That time has still not come, the Fed just announced  (June 14).  Perhaps later this year, although even this timing was hedged, it expects to allow a slight bit of runoff—but not now!  The Fed would then still be buying, but a little less.  This “very gradual and predictable plan” would start with reducing securities purchases by $10 billion a month.  Annualizing that rate, in a year the portfolio would go from $4.4 trillion to $4.3 trillion.

The Fed will continue its status as the world’s biggest S&L.

The major central banks form a tight fraternity.  They have all been engaged in long-term securities buying programs, the ultimate effects of which are subject to high uncertainty.  Predictable human behavior when subject to high uncertainty is to herd together, to have the comfort of having the colleagues you respect all doing the same thing you are doing.  This includes all thinking the same way and making the same arguments, that is, cognitive herding.  Central banks are clearly not exempt from this basic human trait.

To paraphrase a famous line of John Maynard Keynes, “a prudent banker is one who goes broke when everybody else goes broke.”  A central banking variation might be, “a prudent central banker is one who makes mistakes when everybody else is making the same mistakes.”  Will this turn out to be the case with the matching “quantitative easing” purchases they did together?

Here are the long-term securities portfolios of the elite of the central bank fraternity:

$ trillions                                     Size of Portfolio                    GDP                 Portfolio as % GDP

European Central Bank                $4.6                                       $14.4                      32%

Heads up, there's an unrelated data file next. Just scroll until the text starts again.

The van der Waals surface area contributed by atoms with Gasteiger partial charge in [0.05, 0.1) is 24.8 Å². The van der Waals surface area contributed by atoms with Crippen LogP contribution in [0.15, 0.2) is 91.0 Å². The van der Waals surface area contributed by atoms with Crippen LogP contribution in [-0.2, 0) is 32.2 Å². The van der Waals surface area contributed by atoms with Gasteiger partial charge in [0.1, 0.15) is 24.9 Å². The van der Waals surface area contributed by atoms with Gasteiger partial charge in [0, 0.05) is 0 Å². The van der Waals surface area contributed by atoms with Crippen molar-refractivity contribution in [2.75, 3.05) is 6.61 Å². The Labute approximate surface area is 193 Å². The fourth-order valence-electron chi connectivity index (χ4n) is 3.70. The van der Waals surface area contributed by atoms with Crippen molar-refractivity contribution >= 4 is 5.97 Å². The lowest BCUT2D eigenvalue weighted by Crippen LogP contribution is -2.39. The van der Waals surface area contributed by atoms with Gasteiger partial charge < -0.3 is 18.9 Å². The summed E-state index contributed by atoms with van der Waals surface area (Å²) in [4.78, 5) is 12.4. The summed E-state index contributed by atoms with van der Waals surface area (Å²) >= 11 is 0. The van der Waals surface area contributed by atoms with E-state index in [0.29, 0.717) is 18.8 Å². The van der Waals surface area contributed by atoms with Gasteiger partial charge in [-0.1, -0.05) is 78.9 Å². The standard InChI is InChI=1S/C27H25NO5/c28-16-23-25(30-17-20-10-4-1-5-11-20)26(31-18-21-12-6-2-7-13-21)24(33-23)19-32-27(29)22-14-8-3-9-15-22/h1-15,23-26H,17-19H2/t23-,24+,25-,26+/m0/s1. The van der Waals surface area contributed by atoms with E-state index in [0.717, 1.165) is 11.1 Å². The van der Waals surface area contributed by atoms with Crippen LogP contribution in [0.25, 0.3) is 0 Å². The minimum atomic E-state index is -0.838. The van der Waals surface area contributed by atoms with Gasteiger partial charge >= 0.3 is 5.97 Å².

Federal Reserve                                $4.4                                       $18.6                       24%

Bank of Japan                                     $4.4                                       $  5.3                        84%

Swiss National Bank                      $0.8                                        $  0.5                    149%

Bank of England                               $0.5                                        $  2.8                      19%

The European Central Bank has a slightly bigger bond portfolio than even the Fed does, but one significantly larger relative to the size of the economy.  All these “quantitative easing” programs are definitely huge relative to the respective GDPs, the champion being the Swiss central bank with the remarkable size of 149% of GDP.  For better or worse, they are all in it together.

As a result of this massive central bank intervention, it is reasonably argued that there are no real market prices for bonds now—only central bank manipulated prices. “Yields are too low in the U.S.,” as Abby Joseph Cohen of Goldman Sachs recently told Barron’s, and “there is no major economy with yields where they should be.”

What would happen to the Fed’s savings and loan-style balance sheet if interest rates did go back to normal?  We know what happened to the savings and loan industry when interest rates went sharply up: they became insolvent.  Could that happen to the Federal Reserve?  Indeed.  Let’s do the simple bond math.

What is the average duration of all the Fed’s long-term mortgages and bonds?  A reasonable guess might be 5 years–if anything, this guess is easy on the Fed, and the duration of its mortgages will extend if rates rise. But let’s say five years.  That means if long-term interest rates would rise by only 1%–not much—the market value of the Fed’s portfolio will fall by 1% x 5= 5%.  A 5% market loss on $4.4 trillion is $220 billion.  Let’s compare that to the Federal Reserve System’s total capital, which is $40.8 billion.  The Fed’s loss of market value on a 1% rise in long-term interest rates would be more than five times its capital.

Of course, interest rates might go up by more.  A 2% rise would mean a market value loss of $440 billion, or more than ten times the Fed’s capital.  No wonder the Fed adamantly refuses to mark its securities portfolio to market!

Most economists confidently assert that no one would care at all if a fiat currency issuing central bank like the Fed became deeply insolvent on a mark to market basis.  They may well be right.  But in that case, why hide the reality of the market values?

The Swiss National Bank is required by its governing law to mark its securities portfolio to market and reflect that in its published financial statements.  Why does the Federal Reserve lag behind the Swiss in disclosure and financial transparency?